In the modern age, the Congregations of the Papal Curia have largely remained in the shadows, confined to a technical and institutional sphere. This situation has given rise to a dual interpretation, characterized by emphasizing early centralizing aspects and a significant degree of analytical compartmentalization. These elements, in turn, are connected to the necessity of examining specific areas of institutional action and consistently seeking broader and long-term strategic lines of action. However, this approach has led to distortions and tensions.
Only in the years following the Second Vatican Council did profound changes in curial structures provide the impetus for a series of studies and historical research on the world of the Congregations. These studies began with Cardinalium Concilii Tridentini Interpretum (instituted in 1564), de Propaganda Fide, dei Riti, and dell’Immunità ecclesiastica. Significant contributions have been made, particularly regarding the Congregation of the Holy Office.
Other important studies have focused on reconstructing the activities of the Congregations of the Index, of Saints, of Good Government, and of Bishops and Regulars. Additionally, notable research has emerged in connection with interests related to the reconstruction of the economic, architectural, and urban planning aspects of Congregations such as the Fabbrica di San Pietro and those responsible for the streets, bridges, and fountains.
A polycentric structure can be postulated for the Curia, which can adapt to its leader while also generating friction and resistance. In a similar vein, the research conducted by scholars as Antonio Menniti Ippolito, Giovanni Pizzorusso, and Benedetta Albani has revealed that the concept of papal centralism must be significantly nuanced when examining the practical activities of certain Congregations, free from rigid frameworks and biases. Although approaching the subject from distinct perspectives, these scholars have suggested that these bodies represent a multifaceted and non-monolithic manifestation of papal power rather than mere executive instruments of the Pope. Conversely, little is known about the relationships, both formal and informal, that the Congregations maintained with the prominent tribunals of the Holy See, such as the Apostolic Penitentiary, the Reverend Apostolic Chamber, the Signatura of Grace, and the Sacred Rota.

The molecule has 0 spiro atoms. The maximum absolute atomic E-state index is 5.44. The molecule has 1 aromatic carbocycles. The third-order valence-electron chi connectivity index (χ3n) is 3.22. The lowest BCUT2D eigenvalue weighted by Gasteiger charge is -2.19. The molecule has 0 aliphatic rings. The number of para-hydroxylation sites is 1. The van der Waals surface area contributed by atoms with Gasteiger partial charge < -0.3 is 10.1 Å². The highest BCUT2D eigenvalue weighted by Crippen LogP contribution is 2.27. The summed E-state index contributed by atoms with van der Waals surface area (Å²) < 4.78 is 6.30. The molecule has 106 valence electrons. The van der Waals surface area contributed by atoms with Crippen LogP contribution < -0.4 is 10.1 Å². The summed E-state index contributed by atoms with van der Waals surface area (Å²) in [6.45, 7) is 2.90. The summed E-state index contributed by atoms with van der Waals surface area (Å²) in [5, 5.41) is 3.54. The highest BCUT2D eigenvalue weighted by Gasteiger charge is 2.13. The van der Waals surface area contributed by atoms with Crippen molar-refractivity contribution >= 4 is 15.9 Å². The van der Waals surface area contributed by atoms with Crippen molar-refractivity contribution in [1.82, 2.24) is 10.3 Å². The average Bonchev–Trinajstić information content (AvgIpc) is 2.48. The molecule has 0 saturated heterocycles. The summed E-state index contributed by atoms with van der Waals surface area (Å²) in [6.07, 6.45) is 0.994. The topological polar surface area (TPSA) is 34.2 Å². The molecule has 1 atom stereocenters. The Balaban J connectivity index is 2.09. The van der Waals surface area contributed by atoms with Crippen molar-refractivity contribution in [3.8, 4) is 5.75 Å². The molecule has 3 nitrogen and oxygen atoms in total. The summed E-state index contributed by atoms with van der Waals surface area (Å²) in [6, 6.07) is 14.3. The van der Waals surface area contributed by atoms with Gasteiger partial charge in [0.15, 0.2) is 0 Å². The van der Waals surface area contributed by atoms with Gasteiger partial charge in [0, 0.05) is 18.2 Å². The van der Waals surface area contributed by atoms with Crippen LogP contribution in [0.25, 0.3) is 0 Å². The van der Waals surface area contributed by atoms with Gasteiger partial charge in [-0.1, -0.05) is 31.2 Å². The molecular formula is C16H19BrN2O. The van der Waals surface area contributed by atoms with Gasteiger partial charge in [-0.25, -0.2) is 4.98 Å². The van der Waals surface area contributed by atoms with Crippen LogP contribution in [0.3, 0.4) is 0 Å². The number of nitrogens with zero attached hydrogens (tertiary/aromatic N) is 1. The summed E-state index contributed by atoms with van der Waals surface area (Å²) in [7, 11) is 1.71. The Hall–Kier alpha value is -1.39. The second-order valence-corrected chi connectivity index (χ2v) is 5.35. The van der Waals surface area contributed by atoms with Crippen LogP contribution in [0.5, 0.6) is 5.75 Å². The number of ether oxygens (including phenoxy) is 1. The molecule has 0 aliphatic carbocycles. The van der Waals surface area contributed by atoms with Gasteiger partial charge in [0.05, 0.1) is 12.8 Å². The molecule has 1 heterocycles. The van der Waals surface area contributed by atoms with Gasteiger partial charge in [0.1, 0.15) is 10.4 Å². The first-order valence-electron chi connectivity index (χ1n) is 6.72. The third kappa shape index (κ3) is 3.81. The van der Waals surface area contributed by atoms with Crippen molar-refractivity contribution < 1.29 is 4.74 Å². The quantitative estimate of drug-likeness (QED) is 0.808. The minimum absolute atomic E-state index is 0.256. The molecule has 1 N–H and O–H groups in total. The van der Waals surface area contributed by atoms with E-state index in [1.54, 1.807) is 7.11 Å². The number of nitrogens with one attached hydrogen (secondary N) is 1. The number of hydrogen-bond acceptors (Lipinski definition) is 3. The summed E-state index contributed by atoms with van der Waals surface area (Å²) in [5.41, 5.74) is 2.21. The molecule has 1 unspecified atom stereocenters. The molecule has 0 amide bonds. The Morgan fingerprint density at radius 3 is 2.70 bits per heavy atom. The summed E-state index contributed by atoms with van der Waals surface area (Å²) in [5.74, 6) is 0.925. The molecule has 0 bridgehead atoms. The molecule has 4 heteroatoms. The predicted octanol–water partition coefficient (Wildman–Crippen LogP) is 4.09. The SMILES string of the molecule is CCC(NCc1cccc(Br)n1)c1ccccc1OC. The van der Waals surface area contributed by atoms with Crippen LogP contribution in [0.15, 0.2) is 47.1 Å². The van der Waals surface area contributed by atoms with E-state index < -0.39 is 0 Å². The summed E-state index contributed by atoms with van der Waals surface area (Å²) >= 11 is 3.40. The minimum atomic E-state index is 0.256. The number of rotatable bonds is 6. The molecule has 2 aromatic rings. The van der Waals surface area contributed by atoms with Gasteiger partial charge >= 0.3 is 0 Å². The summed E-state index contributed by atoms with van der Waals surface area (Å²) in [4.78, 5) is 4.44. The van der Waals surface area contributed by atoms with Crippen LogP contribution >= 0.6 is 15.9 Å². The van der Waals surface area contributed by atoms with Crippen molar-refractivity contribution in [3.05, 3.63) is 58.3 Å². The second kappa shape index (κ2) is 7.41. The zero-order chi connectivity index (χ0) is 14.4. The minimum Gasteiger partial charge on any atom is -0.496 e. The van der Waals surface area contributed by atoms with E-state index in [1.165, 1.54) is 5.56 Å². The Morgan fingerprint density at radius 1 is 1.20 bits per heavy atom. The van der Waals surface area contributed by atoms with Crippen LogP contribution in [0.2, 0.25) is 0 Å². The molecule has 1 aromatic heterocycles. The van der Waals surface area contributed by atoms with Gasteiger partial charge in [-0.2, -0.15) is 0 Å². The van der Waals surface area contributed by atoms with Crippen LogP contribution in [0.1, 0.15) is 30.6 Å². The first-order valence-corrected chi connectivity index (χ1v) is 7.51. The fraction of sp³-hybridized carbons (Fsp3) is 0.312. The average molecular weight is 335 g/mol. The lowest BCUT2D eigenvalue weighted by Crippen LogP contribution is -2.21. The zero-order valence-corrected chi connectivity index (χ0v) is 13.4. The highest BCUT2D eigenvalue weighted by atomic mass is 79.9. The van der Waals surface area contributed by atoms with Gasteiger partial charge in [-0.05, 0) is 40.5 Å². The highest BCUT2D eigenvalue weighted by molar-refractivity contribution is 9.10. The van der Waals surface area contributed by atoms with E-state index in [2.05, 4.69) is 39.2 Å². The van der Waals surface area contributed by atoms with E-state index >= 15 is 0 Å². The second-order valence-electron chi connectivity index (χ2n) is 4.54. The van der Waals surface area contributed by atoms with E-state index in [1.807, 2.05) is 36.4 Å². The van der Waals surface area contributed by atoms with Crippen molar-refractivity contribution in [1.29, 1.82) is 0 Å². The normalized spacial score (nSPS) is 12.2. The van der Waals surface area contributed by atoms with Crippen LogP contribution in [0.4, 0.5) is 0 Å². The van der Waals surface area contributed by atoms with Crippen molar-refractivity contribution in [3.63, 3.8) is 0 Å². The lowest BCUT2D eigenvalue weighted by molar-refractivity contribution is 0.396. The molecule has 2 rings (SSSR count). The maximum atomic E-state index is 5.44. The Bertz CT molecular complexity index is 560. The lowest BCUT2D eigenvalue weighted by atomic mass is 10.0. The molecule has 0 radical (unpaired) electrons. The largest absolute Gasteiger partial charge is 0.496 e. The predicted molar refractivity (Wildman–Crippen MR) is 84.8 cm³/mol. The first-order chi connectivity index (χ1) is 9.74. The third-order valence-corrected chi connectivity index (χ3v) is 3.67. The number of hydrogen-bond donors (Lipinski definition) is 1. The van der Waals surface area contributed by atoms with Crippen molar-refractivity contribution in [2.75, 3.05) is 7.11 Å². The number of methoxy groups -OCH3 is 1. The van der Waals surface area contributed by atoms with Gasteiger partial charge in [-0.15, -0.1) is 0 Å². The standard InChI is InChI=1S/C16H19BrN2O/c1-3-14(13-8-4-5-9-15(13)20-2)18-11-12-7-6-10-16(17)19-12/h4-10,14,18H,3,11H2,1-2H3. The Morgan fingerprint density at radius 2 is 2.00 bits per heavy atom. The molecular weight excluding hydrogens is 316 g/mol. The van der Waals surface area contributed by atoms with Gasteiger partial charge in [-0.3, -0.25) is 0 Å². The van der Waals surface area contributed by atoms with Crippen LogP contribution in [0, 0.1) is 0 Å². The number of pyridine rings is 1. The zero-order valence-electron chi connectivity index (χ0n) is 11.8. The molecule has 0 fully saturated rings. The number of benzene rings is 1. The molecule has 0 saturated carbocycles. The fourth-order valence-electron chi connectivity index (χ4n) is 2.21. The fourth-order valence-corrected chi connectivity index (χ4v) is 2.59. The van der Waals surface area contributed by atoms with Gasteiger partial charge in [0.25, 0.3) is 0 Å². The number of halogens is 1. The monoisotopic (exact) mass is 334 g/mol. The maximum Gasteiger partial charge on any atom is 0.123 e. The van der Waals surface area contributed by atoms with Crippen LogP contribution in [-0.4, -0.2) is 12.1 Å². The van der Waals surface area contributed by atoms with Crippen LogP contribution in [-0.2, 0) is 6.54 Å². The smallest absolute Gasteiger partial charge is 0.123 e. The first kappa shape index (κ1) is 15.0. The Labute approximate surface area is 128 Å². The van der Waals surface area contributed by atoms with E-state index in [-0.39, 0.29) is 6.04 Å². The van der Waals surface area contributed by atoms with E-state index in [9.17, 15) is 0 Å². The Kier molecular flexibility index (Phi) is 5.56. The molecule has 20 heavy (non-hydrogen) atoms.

A crucial aspect to consider is the composition of these bodies, characterized by the presence of cardinals and prelates. However, there is a clear distinction between those who formally belonged to these bodies and those who actively and consistently participated in their operations. In addition to the cardinals, the secretaries played a vital role.
The aim of this paper is to examine and analyze how the work of certain congregations within the Roman Curia should be reevaluated by considering the intertwining of interests and jurisdictions that cannot be adequately explained through traditional legal and formal interpretations. Instead, we require an approach that comprehends the internal dynamics of the Curia, considering personnel, expertise, and institutions in their full complexity, rather than reducing them to a rigid bureaucratic framework. To truly comprehend the realm of the Congregations and the Curia as a whole, it is essential to consider multiple processes at play: the accumulation of practices over time, the layering of responsibilities, the coexistence of different competences, the conflicts arising from overlapping jurisdictions, and the strategies pursued by individual pontificates, among others.
Research Group “Normative knowledge in the praxis of the Congregation of the Council. The production of normative categories and models for the post-Tridentine world”